I adopted my cat Edison in September 2010. He was six weeks old. Edison and I had an undeniable bond. He was a Turkish Van – white and fluffy with a gray head and tail. In May 2011, I rescued Sadie when she was six months old. Edison and Sadie immediately bonded. They were pals and they did everything together. On July 22, 2013, Edison ran away. Matt and I had just gotten a new house and he disappeared three days after we moved in. I looked for him everyday for about three months. Honestly, I still look for him. I still cry for him…and I’m not the only one. When Edison left, Sadie became very depressed. She started howling, gaining weight and urinating on the carpet. I felt horrible. I felt like I could have easily prevented him running away. Not only was he gone but Sadie was depressed.
I took Sadie into the vet when she started urinating on the carpet. My vet told me that it was definitely anxiety. I’ve always had several litter boxes in my house because at one point I had three cats so I knew it wasn’t a litter box issue…or was it? I got brand new litter boxes, fresh litter and covered the spots where Sadie was urinating. I quickly learned about urinary tract infections, litter habits and how to help a cat who’s having issues with them.
Anyone else may have surrendered Sadie to an animal shelter. Litter box problems is one of the most common reasons that cats get taken to shelters. The Hill’s Science Diet Food, Shelter & Love® program is working to make sure that families can control any unwanted litter box problems by providing a nutritional diet to support urinary health. If a cat’s urinary system, including bladder and kidneys, is getting the necessary support and nutrients, it’s less likely for a cat to begin having issues with urinating in inappropriate places.
How can you ensure your cat continues to use the litter box properly?
- Have multiple litter boxes. I have two cats so I have three litter boxes. It’s recommended that you have 1-2 litter boxes PER cat. This helps prevent cats from becoming territorial.
- Clean the litter regularly. I scoop my cat’s litter boxes daily and change the litter every week. If you keep their area looking and smelling nice, the cats are more likely to continue using the box properly.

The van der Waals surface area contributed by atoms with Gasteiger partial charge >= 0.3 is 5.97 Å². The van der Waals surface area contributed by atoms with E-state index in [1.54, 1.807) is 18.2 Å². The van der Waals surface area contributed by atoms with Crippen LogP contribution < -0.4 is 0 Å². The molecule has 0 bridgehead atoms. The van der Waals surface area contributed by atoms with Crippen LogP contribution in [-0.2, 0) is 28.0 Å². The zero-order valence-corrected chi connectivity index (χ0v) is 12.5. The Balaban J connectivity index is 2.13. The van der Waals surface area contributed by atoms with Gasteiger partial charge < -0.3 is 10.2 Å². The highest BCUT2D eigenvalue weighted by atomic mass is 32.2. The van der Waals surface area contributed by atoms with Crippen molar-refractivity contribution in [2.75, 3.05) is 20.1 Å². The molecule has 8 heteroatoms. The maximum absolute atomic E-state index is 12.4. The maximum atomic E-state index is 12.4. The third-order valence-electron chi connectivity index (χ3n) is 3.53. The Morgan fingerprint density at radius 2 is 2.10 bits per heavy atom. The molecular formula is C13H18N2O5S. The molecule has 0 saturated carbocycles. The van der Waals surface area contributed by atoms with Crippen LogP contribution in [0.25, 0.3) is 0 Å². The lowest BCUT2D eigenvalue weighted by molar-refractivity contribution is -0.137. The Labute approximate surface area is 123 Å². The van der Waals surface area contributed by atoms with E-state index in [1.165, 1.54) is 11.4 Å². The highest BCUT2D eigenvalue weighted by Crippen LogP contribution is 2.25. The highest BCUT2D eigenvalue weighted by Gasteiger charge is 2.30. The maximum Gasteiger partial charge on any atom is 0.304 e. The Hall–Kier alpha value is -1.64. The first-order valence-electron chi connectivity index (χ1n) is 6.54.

- Keep the litter boxes in a quiet place. No cat wants to use the bathroom if the litter box is in a high traffic area where there is lots of noise and commotion. If the litter box is in a quiet place where there isn’t a lot of activity, your cat is going to feel comfortable using it. Make sure the litter box area feels like a safe place, free of dogs and children.
- Make sure the litter box is big enough. My Joey is disabled so it’s important that the litter box is big enough for him to comfortably do his business. If the box is too small, your cat may not feel comfortable using it.
Hill’s Pet Nutrition has recently introduced a new Urinary & Hairball Control formula and Urinary & Hairball Control Chicken Entrée to their extensive lineup of products because a healthy bladder starts with the right balance of vital nutrients. This food supports the entire urinary system, although it does not treat crystals. If you suspect your cat has a urinary tract infection or another health problem, consult your veterinarian immediately.
Before surrendering your cat to a shelter, try adding more litter boxes, cleaning them more frequently or moving the box to a quieter place. You should also try Hill’s Urinary & Hairball control formula because feline urinary health really does start with a healthy diet and supportive nutrition.
As well as offering a formula to help your cat with urinary support, the Hill’s Food, Shelter & Love program is working to provide cats with superior nutrition that will make them healthier, happier and more adoptable as they wait for their forever home in shelters. Since 2002, the Hill’s® Food, Shelter & Love® program has donated over $280 million worth of Science Diet brand foods to nearly 1,000 animal shelters, helping over 8 million pets find a new home…and counting. Healthy pets are more adoptable pets and all pets deserve proper, balanced nutrition. You can help by donating to your local shelter, volunteering, fostering cats or adopting! When you adopt a pet through the Food, Shelter & Love program, you will receive a free bag of Science Diet® pet food for each adoption to further ensure a smooth and easy transition for pets to your home. Click here to find a shelter near you that participates in the Hill’s Food, Shelter & Love program.
Today I am happy to report that Sadie no longer has urinary issues. She uses the box properly again and her anxiety is under control. I know she still misses Edison but I’ve done everything in my power to keep her happy. If your cat is having urinary problems, consult your vet and make the necessary changes to help your cat. No cat deserves to go to a shelter or be euthanized because of a problem that their owner could most likely fix. There are many issues that may be causing your cat to abandon it’s litter box. Please do all of your research and use all resources before jumping to conclusions and putting another cat in a shelter.